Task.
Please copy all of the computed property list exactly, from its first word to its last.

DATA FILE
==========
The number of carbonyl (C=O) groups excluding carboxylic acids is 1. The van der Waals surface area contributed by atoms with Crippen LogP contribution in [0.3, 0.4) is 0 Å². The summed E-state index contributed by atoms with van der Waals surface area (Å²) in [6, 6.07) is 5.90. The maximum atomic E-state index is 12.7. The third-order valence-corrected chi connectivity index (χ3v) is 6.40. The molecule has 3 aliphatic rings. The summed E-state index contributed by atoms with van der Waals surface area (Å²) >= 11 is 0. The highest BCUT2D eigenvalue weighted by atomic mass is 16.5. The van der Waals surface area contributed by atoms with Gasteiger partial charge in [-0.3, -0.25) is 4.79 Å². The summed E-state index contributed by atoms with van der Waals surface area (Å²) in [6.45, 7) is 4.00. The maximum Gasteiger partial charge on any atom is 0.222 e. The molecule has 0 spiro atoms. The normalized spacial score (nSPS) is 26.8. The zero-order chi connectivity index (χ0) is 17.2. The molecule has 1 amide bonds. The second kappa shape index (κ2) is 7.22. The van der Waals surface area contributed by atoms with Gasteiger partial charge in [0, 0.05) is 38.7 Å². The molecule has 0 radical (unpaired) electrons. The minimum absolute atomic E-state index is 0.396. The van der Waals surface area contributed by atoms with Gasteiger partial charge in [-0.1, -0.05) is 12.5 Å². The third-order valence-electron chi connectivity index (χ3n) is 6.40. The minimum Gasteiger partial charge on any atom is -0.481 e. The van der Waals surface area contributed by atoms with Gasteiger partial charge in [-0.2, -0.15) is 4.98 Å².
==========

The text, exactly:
The number of carbonyl (C=O) groups excluding carboxylic acids is 1. The van der Waals surface area contributed by atoms with Crippen LogP contribution in [0.3, 0.4) is 0 Å². The summed E-state index contributed by atoms with van der Waals surface area (Å²) in [6, 6.07) is 5.90. The maximum atomic E-state index is 12.7. The third-order valence-corrected chi connectivity index (χ3v) is 6.40. The molecule has 3 aliphatic rings. The summed E-state index contributed by atoms with van der Waals surface area (Å²) >= 11 is 0. The highest BCUT2D eigenvalue weighted by atomic mass is 16.5. The van der Waals surface area contributed by atoms with Gasteiger partial charge in [-0.3, -0.25) is 4.79 Å². The summed E-state index contributed by atoms with van der Waals surface area (Å²) in [6.45, 7) is 4.00. The maximum Gasteiger partial charge on any atom is 0.222 e. The molecule has 0 spiro atoms. The normalized spacial score (nSPS) is 26.8. The zero-order chi connectivity index (χ0) is 17.2. The molecule has 1 amide bonds. The second kappa shape index (κ2) is 7.22. The van der Waals surface area contributed by atoms with Gasteiger partial charge in [0, 0.05) is 38.7 Å². The molecule has 0 radical (unpaired) electrons. The minimum absolute atomic E-state index is 0.396. The van der Waals surface area contributed by atoms with Gasteiger partial charge in [-0.1, -0.05) is 12.5 Å². The third-order valence-electron chi connectivity index (χ3n) is 6.40. The minimum Gasteiger partial charge on any atom is -0.481 e. The van der Waals surface area contributed by atoms with Gasteiger partial charge in [-0.2, -0.15) is 4.98 Å².